Have you ever had your IQ tested? Was it high?
Has having a high IQ correlated to more income? Wealth? Happiness? Emotional stability?
That's because how logically intelligent you are is only part of the puzzle.
You see, as you go through life, you'll realize that the 80/20 rule is in full effect.
It comes from an Italian Economist called Pareto, and has become the topic of a lot of discussion in the entrepreneurial community lately. But it applies to everyone, from all walks of life, whether they realize it or not.
In any endeavor, 80% of the results come from 20% of the efforts. That's the whole effect in a nutshell.
Sometimes, it's more like 90/10 or even as drastic as 99/1.
80% of the popularity of a post comes from marketing, 20% from the actual content itself.
And in the context of emotions vs logic, or psychology vs strategy, 80% of the game is won or lost in the mindset of the player, the emotional intelligence.
The ability to lead oneself to greater heights, and in turn lead others. The most certain one influences the less certain.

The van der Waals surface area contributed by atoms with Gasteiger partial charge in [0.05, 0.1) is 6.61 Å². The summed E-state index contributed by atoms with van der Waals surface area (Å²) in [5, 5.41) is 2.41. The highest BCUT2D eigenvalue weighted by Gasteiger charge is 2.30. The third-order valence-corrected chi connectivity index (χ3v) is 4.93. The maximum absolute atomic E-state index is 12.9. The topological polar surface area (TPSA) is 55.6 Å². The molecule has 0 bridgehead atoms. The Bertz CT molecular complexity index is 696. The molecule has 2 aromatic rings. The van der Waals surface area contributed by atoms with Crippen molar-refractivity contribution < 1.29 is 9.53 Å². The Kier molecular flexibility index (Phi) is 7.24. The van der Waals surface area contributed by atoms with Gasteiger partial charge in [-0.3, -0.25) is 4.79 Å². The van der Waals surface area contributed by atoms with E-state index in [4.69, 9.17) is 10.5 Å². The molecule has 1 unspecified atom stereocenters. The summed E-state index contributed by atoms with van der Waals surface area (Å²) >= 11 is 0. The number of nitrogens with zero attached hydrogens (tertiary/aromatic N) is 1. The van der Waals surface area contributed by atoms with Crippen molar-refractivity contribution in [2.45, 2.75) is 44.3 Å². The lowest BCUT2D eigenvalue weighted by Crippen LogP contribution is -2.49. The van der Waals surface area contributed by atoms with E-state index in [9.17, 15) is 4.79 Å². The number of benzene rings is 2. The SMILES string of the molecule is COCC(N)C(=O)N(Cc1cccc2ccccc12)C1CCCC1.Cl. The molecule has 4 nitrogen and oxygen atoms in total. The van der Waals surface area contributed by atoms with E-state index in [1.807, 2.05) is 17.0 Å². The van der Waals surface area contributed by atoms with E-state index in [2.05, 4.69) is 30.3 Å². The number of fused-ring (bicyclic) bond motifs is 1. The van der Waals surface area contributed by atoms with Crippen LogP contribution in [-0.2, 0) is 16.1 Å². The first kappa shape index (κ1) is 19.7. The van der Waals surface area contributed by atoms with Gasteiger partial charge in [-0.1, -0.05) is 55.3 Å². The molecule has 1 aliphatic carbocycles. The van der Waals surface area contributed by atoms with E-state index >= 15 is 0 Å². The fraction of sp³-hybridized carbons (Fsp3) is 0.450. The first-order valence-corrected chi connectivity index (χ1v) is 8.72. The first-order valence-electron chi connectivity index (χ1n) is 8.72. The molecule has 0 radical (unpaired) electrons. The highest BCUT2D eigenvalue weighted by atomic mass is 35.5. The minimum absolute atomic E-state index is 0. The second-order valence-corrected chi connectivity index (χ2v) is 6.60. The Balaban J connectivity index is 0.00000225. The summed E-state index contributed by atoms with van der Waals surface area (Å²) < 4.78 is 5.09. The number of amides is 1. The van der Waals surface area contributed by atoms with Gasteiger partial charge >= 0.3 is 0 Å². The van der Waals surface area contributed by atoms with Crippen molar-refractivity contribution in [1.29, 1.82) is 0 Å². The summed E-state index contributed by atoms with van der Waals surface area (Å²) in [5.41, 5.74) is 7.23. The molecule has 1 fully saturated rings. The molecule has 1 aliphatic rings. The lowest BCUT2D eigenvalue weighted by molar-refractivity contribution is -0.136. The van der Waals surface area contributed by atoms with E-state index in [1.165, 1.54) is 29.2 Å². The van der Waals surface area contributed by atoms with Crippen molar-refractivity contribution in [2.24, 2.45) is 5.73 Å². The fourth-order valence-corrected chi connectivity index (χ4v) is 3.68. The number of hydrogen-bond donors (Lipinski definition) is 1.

The most emotionally intelligent person finds a way, where the most logical person might give up, or see taking a chance as too risky in the first place.
The most emotionally intelligent person leads people. Helps them become their best selves. Understands their customers the best. Adds the most possible value. Is least attached to their ideas, and most committed to finding the right ideas and executing on them.
They will win because their what and why are the strongest, so the how becomes a mere detail.
In this short video, I dive into the importance of emotional intelligence, citing the key takeaways I've learned through my own journey to the realm of pure logic and back. I'll give you some actionable takeaways that will change your life for the better, forever.
So click play and put your headphones in.
How To Become Emotionally Intelligent
Emotional Intelligence 2.0 by Dr. Travis Bradbury
Emotional Intelligence: Why It Can Matter More Than IQ by Daniel Goleman
How to Be Emotionally Intelligent– NY Times article by Daniel Goleman